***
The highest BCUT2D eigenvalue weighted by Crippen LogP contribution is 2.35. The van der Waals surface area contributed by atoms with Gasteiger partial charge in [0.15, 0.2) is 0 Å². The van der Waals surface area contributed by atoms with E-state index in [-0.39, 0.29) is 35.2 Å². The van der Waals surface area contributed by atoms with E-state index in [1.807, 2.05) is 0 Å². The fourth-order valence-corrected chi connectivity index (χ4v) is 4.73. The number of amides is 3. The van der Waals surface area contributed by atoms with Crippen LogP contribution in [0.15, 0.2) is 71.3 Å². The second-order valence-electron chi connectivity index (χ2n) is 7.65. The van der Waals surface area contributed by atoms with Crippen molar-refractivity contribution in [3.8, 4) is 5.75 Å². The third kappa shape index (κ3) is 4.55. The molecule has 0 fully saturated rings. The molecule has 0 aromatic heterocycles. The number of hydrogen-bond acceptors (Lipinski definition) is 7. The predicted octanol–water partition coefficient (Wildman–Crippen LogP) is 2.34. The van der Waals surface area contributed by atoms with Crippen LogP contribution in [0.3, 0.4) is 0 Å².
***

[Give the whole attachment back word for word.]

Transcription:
The highest BCUT2D eigenvalue weighted by Crippen LogP contribution is 2.35. The van der Waals surface area contributed by atoms with Gasteiger partial charge in [0.15, 0.2) is 0 Å². The van der Waals surface area contributed by atoms with E-state index in [-0.39, 0.29) is 35.2 Å². The van der Waals surface area contributed by atoms with E-state index in [1.807, 2.05) is 0 Å². The fourth-order valence-corrected chi connectivity index (χ4v) is 4.73. The number of amides is 3. The van der Waals surface area contributed by atoms with Crippen LogP contribution in [0.15, 0.2) is 71.3 Å². The second-order valence-electron chi connectivity index (χ2n) is 7.65. The van der Waals surface area contributed by atoms with Crippen molar-refractivity contribution in [3.8, 4) is 5.75 Å². The third kappa shape index (κ3) is 4.55. The molecule has 0 fully saturated rings. The molecule has 0 aromatic heterocycles. The number of hydrogen-bond acceptors (Lipinski definition) is 7. The predicted octanol–water partition coefficient (Wildman–Crippen LogP) is 2.34. The van der Waals surface area contributed by atoms with Crippen LogP contribution in [0.3, 0.4) is 0 Å².